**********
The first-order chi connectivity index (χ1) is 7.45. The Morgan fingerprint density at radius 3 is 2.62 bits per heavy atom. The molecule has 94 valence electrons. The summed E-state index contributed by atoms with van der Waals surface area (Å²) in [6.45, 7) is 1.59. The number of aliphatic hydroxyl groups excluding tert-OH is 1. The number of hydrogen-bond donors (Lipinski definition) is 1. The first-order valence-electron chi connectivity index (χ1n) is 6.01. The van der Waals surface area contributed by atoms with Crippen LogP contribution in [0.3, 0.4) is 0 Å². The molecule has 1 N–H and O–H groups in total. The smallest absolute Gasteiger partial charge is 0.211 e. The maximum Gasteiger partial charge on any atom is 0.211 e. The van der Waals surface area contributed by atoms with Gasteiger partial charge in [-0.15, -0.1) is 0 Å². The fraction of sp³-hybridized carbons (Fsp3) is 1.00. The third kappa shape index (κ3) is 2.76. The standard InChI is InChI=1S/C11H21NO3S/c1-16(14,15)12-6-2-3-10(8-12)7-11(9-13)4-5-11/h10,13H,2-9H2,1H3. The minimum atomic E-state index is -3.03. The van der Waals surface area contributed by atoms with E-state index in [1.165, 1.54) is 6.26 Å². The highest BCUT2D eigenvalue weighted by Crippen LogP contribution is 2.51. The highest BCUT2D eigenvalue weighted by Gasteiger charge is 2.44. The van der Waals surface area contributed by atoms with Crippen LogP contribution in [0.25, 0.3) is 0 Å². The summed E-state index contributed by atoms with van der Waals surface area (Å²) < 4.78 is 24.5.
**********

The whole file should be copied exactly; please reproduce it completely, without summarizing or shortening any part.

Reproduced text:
The first-order chi connectivity index (χ1) is 7.45. The Morgan fingerprint density at radius 3 is 2.62 bits per heavy atom. The molecule has 94 valence electrons. The summed E-state index contributed by atoms with van der Waals surface area (Å²) in [6.45, 7) is 1.59. The number of aliphatic hydroxyl groups excluding tert-OH is 1. The number of hydrogen-bond donors (Lipinski definition) is 1. The first-order valence-electron chi connectivity index (χ1n) is 6.01. The van der Waals surface area contributed by atoms with Crippen LogP contribution in [0.3, 0.4) is 0 Å². The molecule has 1 N–H and O–H groups in total. The smallest absolute Gasteiger partial charge is 0.211 e. The maximum Gasteiger partial charge on any atom is 0.211 e. The van der Waals surface area contributed by atoms with Gasteiger partial charge in [-0.15, -0.1) is 0 Å². The fraction of sp³-hybridized carbons (Fsp3) is 1.00. The third kappa shape index (κ3) is 2.76. The standard InChI is InChI=1S/C11H21NO3S/c1-16(14,15)12-6-2-3-10(8-12)7-11(9-13)4-5-11/h10,13H,2-9H2,1H3. The minimum atomic E-state index is -3.03. The van der Waals surface area contributed by atoms with E-state index in [1.165, 1.54) is 6.26 Å². The highest BCUT2D eigenvalue weighted by Crippen LogP contribution is 2.51. The highest BCUT2D eigenvalue weighted by Gasteiger charge is 2.44. The van der Waals surface area contributed by atoms with Crippen LogP contribution in [0.25, 0.3) is 0 Å². The summed E-state index contributed by atoms with van der Waals surface area (Å²) < 4.78 is 24.5.